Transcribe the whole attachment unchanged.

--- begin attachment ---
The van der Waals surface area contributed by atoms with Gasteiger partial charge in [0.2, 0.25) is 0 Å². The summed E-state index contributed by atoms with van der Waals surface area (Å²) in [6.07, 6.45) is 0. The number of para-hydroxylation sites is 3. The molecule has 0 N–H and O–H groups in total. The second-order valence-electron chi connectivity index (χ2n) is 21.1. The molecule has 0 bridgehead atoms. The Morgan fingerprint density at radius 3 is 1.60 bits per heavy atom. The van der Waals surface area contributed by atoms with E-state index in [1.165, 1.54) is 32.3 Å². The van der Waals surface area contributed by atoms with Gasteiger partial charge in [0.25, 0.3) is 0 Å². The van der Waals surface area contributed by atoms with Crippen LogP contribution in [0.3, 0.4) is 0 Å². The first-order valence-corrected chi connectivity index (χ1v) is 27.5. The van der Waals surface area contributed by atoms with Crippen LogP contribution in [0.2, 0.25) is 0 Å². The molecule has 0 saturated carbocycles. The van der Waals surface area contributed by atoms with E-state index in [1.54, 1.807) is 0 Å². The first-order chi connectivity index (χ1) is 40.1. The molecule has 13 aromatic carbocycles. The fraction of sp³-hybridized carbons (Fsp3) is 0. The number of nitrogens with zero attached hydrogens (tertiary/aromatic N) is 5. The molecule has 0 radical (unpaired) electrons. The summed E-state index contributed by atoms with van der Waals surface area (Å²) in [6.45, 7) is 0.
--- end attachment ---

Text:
The van der Waals surface area contributed by atoms with Gasteiger partial charge in [0.2, 0.25) is 0 Å². The summed E-state index contributed by atoms with van der Waals surface area (Å²) in [6.07, 6.45) is 0. The number of para-hydroxylation sites is 3. The molecule has 0 N–H and O–H groups in total. The second-order valence-electron chi connectivity index (χ2n) is 21.1. The molecule has 0 bridgehead atoms. The Morgan fingerprint density at radius 3 is 1.60 bits per heavy atom. The van der Waals surface area contributed by atoms with E-state index in [1.165, 1.54) is 32.3 Å². The van der Waals surface area contributed by atoms with Gasteiger partial charge in [0.25, 0.3) is 0 Å². The van der Waals surface area contributed by atoms with Crippen LogP contribution in [0.3, 0.4) is 0 Å². The first-order valence-corrected chi connectivity index (χ1v) is 27.5. The van der Waals surface area contributed by atoms with Crippen LogP contribution in [0.2, 0.25) is 0 Å². The molecule has 0 saturated carbocycles. The van der Waals surface area contributed by atoms with E-state index in [1.54, 1.807) is 0 Å². The first-order chi connectivity index (χ1) is 40.1. The molecule has 13 aromatic carbocycles. The fraction of sp³-hybridized carbons (Fsp3) is 0. The number of nitrogens with zero attached hydrogens (tertiary/aromatic N) is 5. The molecule has 0 radical (unpaired) electrons. The summed E-state index contributed by atoms with van der Waals surface area (Å²) in [6.45, 7) is 0.